Does that reflect this idea that “mission” is broader and includes more activities than have historically been associated with missions? Now, you hear a lot of people talking about being part of God’s mission if they are artists, or filmmakers, or just working in their office.

That is definitely one way that mission has changed. In 1910 it was all about proclamation evangelism. Which is why I think Tokyo 2010 resembled Edinburgh 1910 more than the other three, because Tokyo was still very much focused on proclamation. They said nothing about social justice or the arts. Now, Lausanne is famous because in 1974 at the first Lausanne Congress, they produced this document called the Lausanne Covenant, which was famous because they restored the bridge between evangelism and social justice. The 20th century was the great dichotomous century for Christianity. Before the 20th century, evangelicals were famous for social justice. You think of William Wilberforce, John Wesley, Charles Simeon. In the 20th century everything became bifurcated: the fundamentalist-modernist controversy, creationism versus evolutionism, and so on. But at the 1974 Lausanne Congress, under the leadership of John Stott, there was this attempt to restore the link between evangelism and social justice as both essential components of mission.

Of the conferences you attended, what has stood out to you? If you could pinpoint two or three themes or major takeaways from these conferences, what would they be?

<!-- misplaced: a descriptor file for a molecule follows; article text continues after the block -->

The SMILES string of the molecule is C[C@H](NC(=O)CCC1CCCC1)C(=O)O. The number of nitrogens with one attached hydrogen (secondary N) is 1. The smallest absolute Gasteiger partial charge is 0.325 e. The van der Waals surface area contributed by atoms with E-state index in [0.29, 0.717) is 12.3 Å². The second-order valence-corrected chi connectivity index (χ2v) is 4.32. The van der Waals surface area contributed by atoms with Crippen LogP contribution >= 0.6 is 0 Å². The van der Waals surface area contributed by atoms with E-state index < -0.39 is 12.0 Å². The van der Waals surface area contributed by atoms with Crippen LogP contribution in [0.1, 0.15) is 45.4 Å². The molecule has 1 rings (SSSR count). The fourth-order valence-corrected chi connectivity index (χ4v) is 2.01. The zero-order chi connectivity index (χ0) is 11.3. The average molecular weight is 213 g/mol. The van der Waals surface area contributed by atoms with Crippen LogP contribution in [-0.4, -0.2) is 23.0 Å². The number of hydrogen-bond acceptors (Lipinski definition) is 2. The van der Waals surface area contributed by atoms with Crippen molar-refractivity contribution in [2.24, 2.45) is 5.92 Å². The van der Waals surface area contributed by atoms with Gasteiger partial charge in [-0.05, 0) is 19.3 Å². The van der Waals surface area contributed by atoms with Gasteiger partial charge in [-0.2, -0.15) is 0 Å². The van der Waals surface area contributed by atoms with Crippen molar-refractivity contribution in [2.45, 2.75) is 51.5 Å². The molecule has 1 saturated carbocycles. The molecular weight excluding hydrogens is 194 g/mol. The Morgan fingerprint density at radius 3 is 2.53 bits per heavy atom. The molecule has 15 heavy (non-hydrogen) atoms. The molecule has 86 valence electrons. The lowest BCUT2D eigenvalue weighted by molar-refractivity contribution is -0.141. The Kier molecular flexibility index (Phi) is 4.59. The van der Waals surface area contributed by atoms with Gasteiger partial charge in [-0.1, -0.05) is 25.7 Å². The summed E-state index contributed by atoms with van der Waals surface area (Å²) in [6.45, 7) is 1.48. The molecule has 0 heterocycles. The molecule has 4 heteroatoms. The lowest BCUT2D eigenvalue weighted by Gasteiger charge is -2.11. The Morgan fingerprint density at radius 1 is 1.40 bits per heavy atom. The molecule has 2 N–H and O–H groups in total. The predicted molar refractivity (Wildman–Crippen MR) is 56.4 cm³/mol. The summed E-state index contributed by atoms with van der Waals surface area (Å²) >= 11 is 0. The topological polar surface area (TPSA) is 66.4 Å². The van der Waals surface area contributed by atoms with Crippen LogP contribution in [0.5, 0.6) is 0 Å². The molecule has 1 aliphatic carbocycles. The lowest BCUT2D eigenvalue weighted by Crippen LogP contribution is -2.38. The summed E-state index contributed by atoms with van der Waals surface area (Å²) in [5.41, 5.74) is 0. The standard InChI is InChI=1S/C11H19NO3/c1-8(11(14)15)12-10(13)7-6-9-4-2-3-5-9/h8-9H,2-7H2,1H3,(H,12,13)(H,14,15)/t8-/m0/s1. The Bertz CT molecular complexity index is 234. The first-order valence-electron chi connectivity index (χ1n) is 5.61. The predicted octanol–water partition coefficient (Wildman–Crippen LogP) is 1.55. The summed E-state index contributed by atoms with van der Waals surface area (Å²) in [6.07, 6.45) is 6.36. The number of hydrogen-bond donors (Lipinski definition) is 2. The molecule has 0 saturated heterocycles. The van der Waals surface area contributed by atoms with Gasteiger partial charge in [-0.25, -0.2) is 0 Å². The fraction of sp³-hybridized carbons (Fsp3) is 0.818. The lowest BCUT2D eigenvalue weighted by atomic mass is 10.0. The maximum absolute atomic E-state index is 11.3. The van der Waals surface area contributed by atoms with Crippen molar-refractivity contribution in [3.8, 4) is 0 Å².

Well, all of them seemed to affirm diversity. In 1910 it was more about who we are going to evangelize. Missionaries didn’t care who we were as much as who we needed to change. Today, all of these conferences are very much concerned about who we are. We have to be properly representing all our constituencies. A lot of it isn’t really about discussing how we reach the world for the gospel — though this is certainly part of it — as much as it’s about us. How can we get along? With all this diversity, how can we maintain a sense of unity? In John 17, in Jesus’ high priestly prayer, he prays, “That all of them may be one, Father, just as you are in me and I am in you ... Then the world will know that you sent me and have loved them even as you have loved me.” So, what is the purpose of unity? Witness. So “Missions is the mother of ecumenism,” but maybe we should flip that statement around. Maybe ecumenism is actually the mother of missions.